A precipitous decline in taxpayer services occurred this year at the Internal Revenue Service (IRS), due to the over $1 billion in cumulative budget cuts during the past five years. Currently, IRS funding is 17 percent below its 2010 peak, and a new report paints a bleak picture of an agency overwhelmed, with too few resources to emphasize both enforcement and taxpayer assistance. If current trends hold, National Taxpayer Advocate Nina Olson warns that public frustration will continue to mount, which could lead to a decrease in voluntary tax compliance.
According to Olson’s annual report to Congress, this year’s tax season was, “incredibly difficult for taxpayers…particularly in the area of taxpayer service.” On top of budget cuts, the agency was also forced to shoulder additional responsibilities, such as implementing parts of the Affordable Care Act, the Foreign Account Tax Compliance Act, and the tax extenders package. The combination of the two and a shrinking budget topline ultimately led the IRS to shift around $133 million from Taxpayer Services to Operations Support, resulting in a steep decline in taxpayer services:
Telephone Services had its worst year since the adoption of new performance measures in 2001. Just 37 percent of calls routed to human “telephone assistors” were answered, with an average wait time of 23 minutes. In contrast, 71 percent of such calls were answered last year, and the average wait time was around 14 minutes. In addition, “courtesy disconnects”—when the IRS switchboard hangs up on callers due to a system overload—skyrocketed this year to 8.8 million, up from 544,000 in 2014.
Written Correspondence with taxpayers—which includes notices of changes in tax liability, as well as the processing of taxpayer responses—did not suffer to the same extent as telephone services, but performance did slightly decline. The percentage of correspondences processed in a slower than normal time frame rose from 22.7 percent in 2014 to 25.1 percent this year. This is because IRS made a conscious decision to emphasize correspondence over telephone services, as the consequences of failing to process taxpayer written responses can be more significant than neglecting phone services.
Walk-in Services were impacted by several changes that were enacted to Taxpayer Assistance Centers (TAC), the offices where individuals can receive in-person tax assistance. In 2014, IRS limited the types of questions allowed at TACs to “basic” law questions during filing season, and stopped answering any tax law questions after filing season. Furthermore, TACs ended the practice of preparing tax returns for low-income taxpayers, people with disabilities, and older Americans, began closing on Saturdays and Presidents Day, and no longer offered extended hours during the filing season.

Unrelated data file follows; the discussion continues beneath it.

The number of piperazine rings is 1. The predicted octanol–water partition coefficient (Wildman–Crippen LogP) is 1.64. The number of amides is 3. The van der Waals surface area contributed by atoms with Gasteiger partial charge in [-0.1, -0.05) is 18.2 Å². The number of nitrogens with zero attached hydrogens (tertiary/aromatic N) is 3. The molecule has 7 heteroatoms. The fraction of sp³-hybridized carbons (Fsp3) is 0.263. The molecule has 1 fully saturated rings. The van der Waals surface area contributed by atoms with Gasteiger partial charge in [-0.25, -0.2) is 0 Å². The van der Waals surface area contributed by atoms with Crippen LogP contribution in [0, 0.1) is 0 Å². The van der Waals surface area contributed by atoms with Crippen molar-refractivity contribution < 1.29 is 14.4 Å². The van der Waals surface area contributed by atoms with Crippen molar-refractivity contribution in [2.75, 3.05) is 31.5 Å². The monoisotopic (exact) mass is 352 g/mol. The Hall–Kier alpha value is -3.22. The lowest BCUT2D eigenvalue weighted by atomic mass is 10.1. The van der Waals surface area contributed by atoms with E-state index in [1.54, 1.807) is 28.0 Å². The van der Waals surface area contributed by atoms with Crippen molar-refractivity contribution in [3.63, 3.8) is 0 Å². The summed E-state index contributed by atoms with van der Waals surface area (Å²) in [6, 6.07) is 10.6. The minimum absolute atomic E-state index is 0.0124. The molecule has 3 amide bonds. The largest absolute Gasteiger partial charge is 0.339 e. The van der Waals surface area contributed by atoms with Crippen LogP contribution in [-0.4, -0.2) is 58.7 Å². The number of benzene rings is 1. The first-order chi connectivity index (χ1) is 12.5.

On the brighter side, a new pilot program permits taxpayers to book appointments at TACs in advance. Available at 44 locations, this allows for more upfront issue resolution and shorter wait times. Anecdotal evidence suggests that schedulers can often resolve problems via phone, avoiding the trip to the TAC altogether. Evidence also shows, however, that many pilot TACs have stopped assisting drop-ins, allowing them to only pick up forms and make payments.
Tax Forms and Publications were less available this year than in the past because fewer copies were printed and distributed, and deliveries to TACs and were delayed, with some forms not available until halfway through the filing season. Additionally, once a TAC ran out of a form or publication, the office was unable to make further orders. Employees were told not to give out the phone number for ordering tax forms unless a caller specified that they did not have access to an online version, or otherwise pressed the employee about ordering by phone.
The Taxpayer Advocate’s report shows a troubling decline in taxpayer service, largely blaming budget strains in the context of increased agency responsibilities. Ultimately, the U.S. tax system relies upon individuals to understand and comply with the tax laws. If Americans cannot get basic help with questions from the IRS, some may make inadvertent errors, and others may incur the added expense of paid preparation. Either way, taxpayers who are honestly attempting to meet their responsibilities are disadvantaged. At worst, taxpayers unable to obtain government assistance could simply give up on their taxes, requiring the IRS to rely more heavily on enforced compliance.
Jillian Zook contributed to this post.